In addition to canonical autophagy, budding yeast also has a unique pathway, namely the cytoplasm-to-vacuole targeting (Cvt) pathway, which delivers the vacuolar hydrolases Ape1, Ape4 and Ams1 to their place of action (and the retrotransposon Ty1 and cytosolic enzyme Lap3 for degradation) (Hirayama et al., 2010; Yamasaki and Noda, 2017; Yuga et al., 2011). The selective advantage of this pathway is not clear, but it is thought to promote efficient delivery of Ape1 via condensate formation (Yamasaki et al., 2020) and allows Ape4 and Ams1 to be used as both cytosolic and vacuolar enzymes.
From initiation to degradation, the autophagic system in budding yeast has many unique aspects. It is important that we keep this in mind, as the budding yeast is often used as the model to compare with.
From prokaryotes to eukaryotes – prokaryotic homologs of ATG genes or domains
An interesting question is how ATG genes emerged during evolution. Although autophagy is a cellular function that is only possible in eukaryotes, some Atg-related proteins were recently identified in prokaryotes. This section covers these potentially ancient origins and compares the functions of these prokaryotic proteins with those of Atg proteins in eukaryotes.
HORMA domain-containing proteins – ATG13 and ATG101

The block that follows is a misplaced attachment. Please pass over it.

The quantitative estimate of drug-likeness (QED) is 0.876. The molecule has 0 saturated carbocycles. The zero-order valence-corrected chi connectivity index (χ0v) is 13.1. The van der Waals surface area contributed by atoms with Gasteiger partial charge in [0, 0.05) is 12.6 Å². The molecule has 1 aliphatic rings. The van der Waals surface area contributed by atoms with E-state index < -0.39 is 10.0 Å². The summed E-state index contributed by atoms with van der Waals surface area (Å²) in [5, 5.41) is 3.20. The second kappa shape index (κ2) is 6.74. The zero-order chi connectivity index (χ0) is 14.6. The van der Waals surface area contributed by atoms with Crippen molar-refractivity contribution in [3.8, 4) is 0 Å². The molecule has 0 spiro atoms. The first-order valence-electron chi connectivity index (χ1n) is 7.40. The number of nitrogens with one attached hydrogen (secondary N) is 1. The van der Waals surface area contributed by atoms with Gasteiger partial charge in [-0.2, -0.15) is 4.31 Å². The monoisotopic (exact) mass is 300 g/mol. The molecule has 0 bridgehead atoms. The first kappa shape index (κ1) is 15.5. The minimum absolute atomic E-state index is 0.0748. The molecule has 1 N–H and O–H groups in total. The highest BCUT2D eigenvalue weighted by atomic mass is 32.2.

HORMA (Hop1, Rev7 and Mad2) domain-containing proteins are known for their roles in DNA repair, mitosis and meiosis (Rosenberg and Corbett, 2015). The best-studied member, Mad2 (also known as MAD2L1), can switch between two conformations (Luo and Yu, 2008). Binding to CDC20 switches it to the active ‘closed’ form (C-MAD2), which maintains the spindle assembly checkpoint. C-MAD2 interacts with another HORMA-domain protein p31 (also known as MAD2L1BP). p31 recruits TRIP13, which in turn converts C-MAD2 into the inactive ‘open’ form (O-MAD2), allowing for chromosome segregation (Alfieri et al., 2018; Ye et al., 2017) (Fig. 4A). The HORMA domain also exists in ATG13 and ATG101, where it mediates the interaction between these two proteins (Suzuki et al., 2015a) (and also between Atg13 and Atg9 in yeast; Suzuki et al., 2015b). Despite the overall structural similarity between the ATG101–ATG13 and O-MAD2–C-MAD2 heterodimers that are formed through HORMA domain dimerization, ATG101 and ATG13 are locked to the open and closed forms, respectively, and are unable to switch conformations (Mapelli et al., 2007; Michel et al., 2015; Qi et al., 2015; Suzuki et al., 2015a).